Use Case: Antimalware Rule Configuration

Antimalware config helps agents on computers by providing real-time and on-demand protection against a variety of file based threats including malware, viruses, trojans and spyware. Using Ansible deepsec antimalware config module, users can fire all types of available scans:

  • Real-time scan
  • Manual scan
  • Scheduled scan
  • Quick scan

The playbook example we’ll be discussing here will be with respect to real time scans as based on incident responses. Users can check for the threats and quarantine the observed threats.

---
- name: Scan and Quarantine in TrendMicro agents
  hosts: deepsec
  collections:
   - trendmicro.deepsec
  gather_facts: false
  tasks:
   - name: Create AntiMalware config
     trendmicro.deepsec.deepsec_anti_malware:
       name: scan_real_time
	description: scan and quarantine via anti-malware config
	scan_action_for_virus: pass
	alert_enabled: true
	scan_type: real-time
	real_time_scan: read-write
	cpu_usage: medium
       scan_action_for_virus: quarantine
       scan_action_for_trojans: quarantine
       scan_action_for_cve: quarantine
       scan_action_for_other_threats: quarantine
	state: present

The playbook listed above will create an antimalware config rule, which will initiate a real-time scan over Trend Micro agents every time there’s a file received, copied, downloaded or modified.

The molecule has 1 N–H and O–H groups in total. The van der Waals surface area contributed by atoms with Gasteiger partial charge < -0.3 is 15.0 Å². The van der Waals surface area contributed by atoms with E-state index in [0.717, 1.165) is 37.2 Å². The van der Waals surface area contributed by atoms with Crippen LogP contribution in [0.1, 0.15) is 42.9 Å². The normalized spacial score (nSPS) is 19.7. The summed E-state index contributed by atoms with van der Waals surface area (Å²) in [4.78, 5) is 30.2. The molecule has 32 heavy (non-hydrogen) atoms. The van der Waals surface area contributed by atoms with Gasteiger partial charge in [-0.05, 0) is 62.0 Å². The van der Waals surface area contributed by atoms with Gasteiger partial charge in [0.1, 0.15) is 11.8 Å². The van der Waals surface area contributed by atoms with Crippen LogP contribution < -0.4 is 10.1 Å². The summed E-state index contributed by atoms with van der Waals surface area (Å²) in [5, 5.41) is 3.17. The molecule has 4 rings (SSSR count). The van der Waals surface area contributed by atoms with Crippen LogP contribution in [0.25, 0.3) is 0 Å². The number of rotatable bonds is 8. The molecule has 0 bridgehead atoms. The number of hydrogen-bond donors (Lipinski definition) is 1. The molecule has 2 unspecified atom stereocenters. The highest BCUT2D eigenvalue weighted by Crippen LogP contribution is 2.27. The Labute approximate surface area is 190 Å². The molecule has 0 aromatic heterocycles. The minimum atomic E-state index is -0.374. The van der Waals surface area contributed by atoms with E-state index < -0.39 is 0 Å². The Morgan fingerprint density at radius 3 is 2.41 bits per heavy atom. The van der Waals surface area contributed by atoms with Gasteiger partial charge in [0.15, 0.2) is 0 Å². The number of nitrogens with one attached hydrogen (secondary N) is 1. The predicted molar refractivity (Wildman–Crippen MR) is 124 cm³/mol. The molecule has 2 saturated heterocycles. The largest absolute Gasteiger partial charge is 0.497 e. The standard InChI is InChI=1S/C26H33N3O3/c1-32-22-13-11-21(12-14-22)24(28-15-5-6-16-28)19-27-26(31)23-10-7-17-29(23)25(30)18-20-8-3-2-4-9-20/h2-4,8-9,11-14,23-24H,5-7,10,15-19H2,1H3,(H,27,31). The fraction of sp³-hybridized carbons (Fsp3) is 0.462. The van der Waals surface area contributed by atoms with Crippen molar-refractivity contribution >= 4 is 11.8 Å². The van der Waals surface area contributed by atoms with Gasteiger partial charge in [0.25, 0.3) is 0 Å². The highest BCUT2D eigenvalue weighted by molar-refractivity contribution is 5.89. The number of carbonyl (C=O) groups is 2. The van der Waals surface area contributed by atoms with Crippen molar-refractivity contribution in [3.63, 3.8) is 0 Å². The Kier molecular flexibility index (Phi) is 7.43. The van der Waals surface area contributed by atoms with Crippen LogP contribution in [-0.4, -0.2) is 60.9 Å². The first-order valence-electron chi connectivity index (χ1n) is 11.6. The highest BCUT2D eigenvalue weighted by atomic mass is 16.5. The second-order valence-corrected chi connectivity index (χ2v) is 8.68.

All files will be scanned for any security threats. If during the scan the agents detect any threat based on virus, trojans, cve’s and others, the agents will display the information with respect to the infected file and the respective files will be quarantined as specified in the playbook.

Use Case: Log Inspection Rule Configuration

The log inspection integration module helps users to identify events that are generally logged at system/OS level. It also includes application logs. Using the log rule configuration, users can forward the logged events to the SIEM system or to some centralized logging server for analytics, reporting and archiving.

Log inspection helps in real-time monitoring of third parties log files as well. The playbook listed below creates a rule for log inspection.

---
- name: Set up log inspection
  hosts: deepsec
  collections:
   - trendmicro.deepsec
  gather_facts: false
  tasks:
   - name: Create a Log inspection rule
     trendmicro.deepsec.deepsec_anti_malware:
       state: present
       name: custom log_rule for mysqld event
       description: some description
       minimum_agent_version: 6.0.0.0
       type: defined
       template: basic-rule
       pattern: name
       pattern_type: string
       rule_id: 100001
       rule_description: test rule description
       groups:
         - test
       alert_minimum_severity: 4
       alert_enabled: true
       log_files:
         - location: /var/log/mysqld.log
           format: mysql-log
     register: log

Takeaways

As we have shown above the Collections can provide crucial benefits in the ongoing challenge to automate security environments using Trend Micro Deep Security.

If you want to learn more about Ansible security automation and endpoint protection, or about it in general, we have you covered:

Originally posted on Ansible Blog